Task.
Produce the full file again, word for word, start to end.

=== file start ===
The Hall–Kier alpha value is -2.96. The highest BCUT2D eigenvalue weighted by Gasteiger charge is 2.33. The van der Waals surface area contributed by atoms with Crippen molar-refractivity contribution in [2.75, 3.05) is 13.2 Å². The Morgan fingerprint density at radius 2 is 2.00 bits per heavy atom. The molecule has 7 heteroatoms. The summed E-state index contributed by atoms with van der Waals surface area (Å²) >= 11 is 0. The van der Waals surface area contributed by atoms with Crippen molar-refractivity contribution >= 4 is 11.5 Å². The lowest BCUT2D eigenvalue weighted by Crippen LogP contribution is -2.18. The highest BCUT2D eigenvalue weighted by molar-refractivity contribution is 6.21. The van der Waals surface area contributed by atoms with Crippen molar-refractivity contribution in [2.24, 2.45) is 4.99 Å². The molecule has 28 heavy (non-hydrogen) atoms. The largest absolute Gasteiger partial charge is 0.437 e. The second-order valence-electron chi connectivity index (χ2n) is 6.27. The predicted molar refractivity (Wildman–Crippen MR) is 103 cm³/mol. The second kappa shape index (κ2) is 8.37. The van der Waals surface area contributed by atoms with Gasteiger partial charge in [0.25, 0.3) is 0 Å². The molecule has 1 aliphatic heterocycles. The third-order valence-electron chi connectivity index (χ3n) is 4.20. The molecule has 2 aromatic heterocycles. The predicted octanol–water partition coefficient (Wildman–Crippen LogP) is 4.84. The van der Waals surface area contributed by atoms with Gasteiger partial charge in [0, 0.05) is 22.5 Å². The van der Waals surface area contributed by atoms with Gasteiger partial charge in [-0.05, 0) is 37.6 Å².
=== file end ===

The Hall–Kier alpha value is -2.96. The highest BCUT2D eigenvalue weighted by Gasteiger charge is 2.33. The van der Waals surface area contributed by atoms with Crippen molar-refractivity contribution in [2.75, 3.05) is 13.2 Å². The Morgan fingerprint density at radius 2 is 2.00 bits per heavy atom. The molecule has 7 heteroatoms. The summed E-state index contributed by atoms with van der Waals surface area (Å²) >= 11 is 0. The van der Waals surface area contributed by atoms with Crippen molar-refractivity contribution >= 4 is 11.5 Å². The lowest BCUT2D eigenvalue weighted by Crippen LogP contribution is -2.18. The highest BCUT2D eigenvalue weighted by molar-refractivity contribution is 6.21. The van der Waals surface area contributed by atoms with Crippen molar-refractivity contribution in [2.24, 2.45) is 4.99 Å². The molecule has 28 heavy (non-hydrogen) atoms. The largest absolute Gasteiger partial charge is 0.437 e. The second-order valence-electron chi connectivity index (χ2n) is 6.27. The predicted molar refractivity (Wildman–Crippen MR) is 103 cm³/mol. The second kappa shape index (κ2) is 8.37. The van der Waals surface area contributed by atoms with Gasteiger partial charge in [0.25, 0.3) is 0 Å². The molecule has 1 aliphatic heterocycles. The third-order valence-electron chi connectivity index (χ3n) is 4.20. The molecule has 2 aromatic heterocycles. The predicted octanol–water partition coefficient (Wildman–Crippen LogP) is 4.84. The van der Waals surface area contributed by atoms with Gasteiger partial charge in [0, 0.05) is 22.5 Å². The van der Waals surface area contributed by atoms with Gasteiger partial charge in [-0.05, 0) is 37.6 Å².